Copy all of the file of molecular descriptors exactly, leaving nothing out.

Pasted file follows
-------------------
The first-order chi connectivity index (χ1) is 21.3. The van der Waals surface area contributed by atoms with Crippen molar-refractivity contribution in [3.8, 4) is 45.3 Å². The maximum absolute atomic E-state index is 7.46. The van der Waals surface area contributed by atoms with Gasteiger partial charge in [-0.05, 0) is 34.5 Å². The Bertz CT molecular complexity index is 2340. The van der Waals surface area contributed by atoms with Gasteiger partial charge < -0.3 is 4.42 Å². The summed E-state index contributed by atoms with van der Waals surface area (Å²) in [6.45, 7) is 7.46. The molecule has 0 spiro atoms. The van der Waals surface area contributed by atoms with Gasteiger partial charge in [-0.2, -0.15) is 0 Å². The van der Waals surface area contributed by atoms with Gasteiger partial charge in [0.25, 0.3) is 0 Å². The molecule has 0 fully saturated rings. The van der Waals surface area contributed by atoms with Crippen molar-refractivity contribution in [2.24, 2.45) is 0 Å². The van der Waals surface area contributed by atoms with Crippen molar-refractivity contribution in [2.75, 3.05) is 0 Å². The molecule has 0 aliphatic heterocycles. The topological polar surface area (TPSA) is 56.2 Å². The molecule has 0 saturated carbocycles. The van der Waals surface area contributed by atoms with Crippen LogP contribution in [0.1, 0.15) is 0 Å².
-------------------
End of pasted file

The first-order chi connectivity index (χ1) is 21.3. The van der Waals surface area contributed by atoms with Crippen molar-refractivity contribution in [3.8, 4) is 45.3 Å². The maximum absolute atomic E-state index is 7.46. The van der Waals surface area contributed by atoms with Gasteiger partial charge in [-0.05, 0) is 34.5 Å². The Bertz CT molecular complexity index is 2340. The van der Waals surface area contributed by atoms with Gasteiger partial charge < -0.3 is 4.42 Å². The summed E-state index contributed by atoms with van der Waals surface area (Å²) in [6.45, 7) is 7.46. The molecule has 0 spiro atoms. The van der Waals surface area contributed by atoms with Gasteiger partial charge in [-0.2, -0.15) is 0 Å². The van der Waals surface area contributed by atoms with Gasteiger partial charge in [0.25, 0.3) is 0 Å². The molecule has 0 fully saturated rings. The van der Waals surface area contributed by atoms with Crippen molar-refractivity contribution in [2.24, 2.45) is 0 Å². The van der Waals surface area contributed by atoms with Crippen molar-refractivity contribution in [2.75, 3.05) is 0 Å². The molecule has 0 aliphatic heterocycles. The topological polar surface area (TPSA) is 56.2 Å². The molecule has 0 saturated carbocycles. The van der Waals surface area contributed by atoms with Crippen LogP contribution in [0.1, 0.15) is 0 Å².